Fifth in the Charlotte & Thomas Pitt historical mystery series set in late Victorian London and revolving around Detective Inspector Pitt and his busybody of a wife.
This particular story provides an in-depth look at how the mere accident of losing a trinket can have a profound effect on everyone in one’s circle. Followed with that step up to true scandal whether it’s murder or stepping out on one’s spouse.
For all the desperation Caroline feels about recovering her locket, I don’t see why she doesn’t come right out and explain what she fears. Instead she just keeps dancing and dancing about. And considering how reluctant she is to explain, you’d think she’d realize what she was doing was wrong. Grandmama could do with a few smacks, oy, whine, bitch, complain, moan, and groan. “Nothing’s been the same since Prince Albert died in ’61. He was a man with standards! No wonder the poor Queen is in perpetual mourning—”
Ambrosine is too funny. She prefers to hire cooks with a nice hand with cakes and pastries. The current cook can’t cook soup and…it’s just what her husband loves. Oh well.
It is a nice peek into “current events” as all this taking tea requires chit-chat about the latest books, Society news, dancehall songs, and the interactions between men and women. Thank you for today’s attitudes! The telephone is just coming into use—not at the station of course.
I am curious as to why Mr. Charrington was so anxious for Pitt to believe that Mina Spencer-Brown was unhappy, neurotic, and unstable. The only neighbor while all the rest thought just the opposite. The sisters’ exchanges with Alaric are really very vague.
The segue into discovering just where and how Ottilie Charrington died was certainly fun! And very unexpected.
The potential for disaster is horrendous and Caroline Ellison finally writes Charlotte for help. After all, Charlotte has worked on cases for her husband, this is no different except they will avoid the scandal of a policeman on the doorstep.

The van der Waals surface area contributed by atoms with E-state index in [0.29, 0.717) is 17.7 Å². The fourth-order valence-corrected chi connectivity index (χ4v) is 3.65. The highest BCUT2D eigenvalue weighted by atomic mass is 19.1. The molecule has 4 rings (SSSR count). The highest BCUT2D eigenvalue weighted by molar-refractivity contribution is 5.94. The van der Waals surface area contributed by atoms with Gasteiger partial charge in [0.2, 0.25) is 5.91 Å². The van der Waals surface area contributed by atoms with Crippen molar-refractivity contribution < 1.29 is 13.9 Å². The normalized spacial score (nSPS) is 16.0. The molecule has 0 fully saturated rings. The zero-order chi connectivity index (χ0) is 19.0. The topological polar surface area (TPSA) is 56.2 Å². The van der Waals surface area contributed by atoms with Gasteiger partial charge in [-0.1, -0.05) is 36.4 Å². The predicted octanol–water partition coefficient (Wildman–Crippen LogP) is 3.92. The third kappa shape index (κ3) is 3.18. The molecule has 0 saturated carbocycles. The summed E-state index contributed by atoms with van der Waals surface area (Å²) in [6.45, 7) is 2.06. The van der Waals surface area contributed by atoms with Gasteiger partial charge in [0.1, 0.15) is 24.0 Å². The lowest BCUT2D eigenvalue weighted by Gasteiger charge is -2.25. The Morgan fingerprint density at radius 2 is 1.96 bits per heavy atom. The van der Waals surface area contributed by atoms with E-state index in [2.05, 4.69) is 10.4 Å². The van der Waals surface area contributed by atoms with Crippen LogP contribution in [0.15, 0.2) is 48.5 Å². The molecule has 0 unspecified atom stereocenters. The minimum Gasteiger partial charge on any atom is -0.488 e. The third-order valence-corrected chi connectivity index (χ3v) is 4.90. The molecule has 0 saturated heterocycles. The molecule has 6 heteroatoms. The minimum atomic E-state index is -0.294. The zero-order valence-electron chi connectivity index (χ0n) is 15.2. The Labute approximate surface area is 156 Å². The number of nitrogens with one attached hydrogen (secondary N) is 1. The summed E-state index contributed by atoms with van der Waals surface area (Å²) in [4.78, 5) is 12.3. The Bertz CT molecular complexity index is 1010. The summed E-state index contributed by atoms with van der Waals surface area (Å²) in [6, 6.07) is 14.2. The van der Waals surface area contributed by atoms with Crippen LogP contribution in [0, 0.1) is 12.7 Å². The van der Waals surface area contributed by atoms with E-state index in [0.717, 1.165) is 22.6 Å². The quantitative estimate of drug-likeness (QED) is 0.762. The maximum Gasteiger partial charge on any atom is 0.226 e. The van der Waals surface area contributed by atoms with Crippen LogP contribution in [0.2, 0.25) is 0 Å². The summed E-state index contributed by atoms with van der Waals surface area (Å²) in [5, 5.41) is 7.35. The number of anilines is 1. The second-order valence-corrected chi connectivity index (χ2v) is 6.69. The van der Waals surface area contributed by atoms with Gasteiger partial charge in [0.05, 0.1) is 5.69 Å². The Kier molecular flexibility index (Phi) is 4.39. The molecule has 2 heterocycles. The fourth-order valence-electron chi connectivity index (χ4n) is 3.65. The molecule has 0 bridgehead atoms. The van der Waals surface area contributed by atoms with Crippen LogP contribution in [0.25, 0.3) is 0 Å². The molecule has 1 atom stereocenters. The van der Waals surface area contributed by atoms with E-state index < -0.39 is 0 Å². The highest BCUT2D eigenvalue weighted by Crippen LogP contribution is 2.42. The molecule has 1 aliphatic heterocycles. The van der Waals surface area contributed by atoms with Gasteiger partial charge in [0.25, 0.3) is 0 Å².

Obviously one mustn’t mention what one has lost, so Caroline and Charlotte make the rounds of the neighbors calling on them and dropping hints, looking for any sign of guilt or information. Giving us an inside look at the relationships between each of Mrs. Ellison’s neighbors. Quite a useful start when one of them is murdered. Quite dismaying as Charlotte realizes how far much her mother has fallen emotionally. At which point, she engages Emily’s aid. Good heavens, if her father should find out! A divorce! It would reverberate onto everyone in the family…!
And Mrs. Spencer-Brown’s murder is not the only tragedy to strike in Rutland Place. A tragic carriage accident has laid out Tormod Lagarde and his sister is just beside herself. Naturally the hideous Amaryllis doesn’t hold back.
Charlotte has married down—to a policeman of all things! Thomas Pitt has the manners and speech of Charlotte’s class, but certainly not the appearance. Dudley Athelstan is Pitt’s superior and most anxious that this death be a suicide.
Gracie is the maid the Pitts have hired to help with 18-month-old Jemima with plans for her to help when the coming babe is born.
Caroline and Edward Ellison are Charlotte’s parents. Emily, Lady Ashworth, is her younger sister. Grandmama Ellison is a major pain and lives with Caroline and Edward. Maddock is the Ellison family butler who has been through quite a bit with the family.
Of the neighbors in Rutland Place, there is Ambrosine (very eccentric) and Lovell Charrington (very uptight) with their remaining son Inigo who takes after Mama (their beloved daughter Ottilie died); the very critical and poking Mina and Alston Spencer-Brown; Eloise and Tormod Lagarde, an orphaned brother and sister; the spiteful Mrs. Amaryllis Denbigh is quite up in her own worth and dismisses anyone she feels is beneath her; and, Theodora von Schenck (Amaryllis’ sister) is a widow with a great deal more money than previously.
Monsieur Paul Alaric who lives in Paragon Walk near Lady Ashworth. Dr. Mulgrew seems to tend to most of the people in Rutland Place with a special affection for the late Ottilie. Ada Church is a famous music hall performer.
The title is abrupt and to the point for all the action takes place in Rutland Place.